Sugar Plantations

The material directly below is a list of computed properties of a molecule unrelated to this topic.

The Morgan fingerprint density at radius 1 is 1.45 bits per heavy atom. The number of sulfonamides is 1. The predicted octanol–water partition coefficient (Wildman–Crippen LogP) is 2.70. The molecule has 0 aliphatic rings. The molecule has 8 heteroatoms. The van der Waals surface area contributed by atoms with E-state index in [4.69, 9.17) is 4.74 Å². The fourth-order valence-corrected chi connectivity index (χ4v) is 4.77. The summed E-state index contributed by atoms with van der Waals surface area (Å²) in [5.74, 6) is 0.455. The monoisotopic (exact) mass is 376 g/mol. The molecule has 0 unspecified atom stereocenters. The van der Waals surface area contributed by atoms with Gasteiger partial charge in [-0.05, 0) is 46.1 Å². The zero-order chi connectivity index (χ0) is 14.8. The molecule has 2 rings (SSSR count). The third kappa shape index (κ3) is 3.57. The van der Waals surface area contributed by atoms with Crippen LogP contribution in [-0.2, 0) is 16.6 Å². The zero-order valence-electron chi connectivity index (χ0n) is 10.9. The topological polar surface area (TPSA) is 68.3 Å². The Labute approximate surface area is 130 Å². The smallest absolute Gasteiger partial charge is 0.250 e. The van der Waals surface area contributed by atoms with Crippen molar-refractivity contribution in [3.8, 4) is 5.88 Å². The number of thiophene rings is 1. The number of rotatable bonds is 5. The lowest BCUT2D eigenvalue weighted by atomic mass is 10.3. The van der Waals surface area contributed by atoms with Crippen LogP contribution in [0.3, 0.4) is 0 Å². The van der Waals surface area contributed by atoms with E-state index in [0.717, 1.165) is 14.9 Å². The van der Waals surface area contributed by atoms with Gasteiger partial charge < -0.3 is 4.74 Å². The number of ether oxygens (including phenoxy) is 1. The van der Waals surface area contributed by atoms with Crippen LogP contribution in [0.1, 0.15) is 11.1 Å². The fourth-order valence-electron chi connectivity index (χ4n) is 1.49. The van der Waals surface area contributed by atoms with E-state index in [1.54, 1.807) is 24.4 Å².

Sugar plantation work was extensive. It wasn’t just cutting down the sugar cane. Work on the sugar plantations ranged from weeding, to working in the sugar mills, which involved hand pressing the cane to extract the sugar. It was said that work on a sugar plantation was much more intense than work on any of the other types of plantations. The slaves were worked for up to 18 hours a day, constantly be overseen, and beaten if their work wasn’t perceived as being good enough. To add to the intensity to succeed, sugar plantations had already been established in other parts of the world, through slave work as well. The success of sugar mills in the Americas started in Havana, but spread to other countries quickly with the success and profits that were made. There was an extreme pressure to be successful. The more sugar, the more money. As sugar plantations succeeded, the need for slaves increased. When sugar production was new in Jamaica and Saint Domingue, the average plantation owed 100 slaves, that was with land around 200 acres. Plantation sizes exploded during the late 1700’s, and Saint Domingue accounted for half the amount of slaves in the Caribbean; which was about 1 million. The United States’ sugar plantations were vast mostly in the southern states. Slave populations in these areas was larger than the white population. One major difference in the U.S. was, there were specific plantations for slaves. The U.S. did have plantations that were worked by free people, that were paid for their work. However, the brutality on the slave run plantations was equally intense in all countries.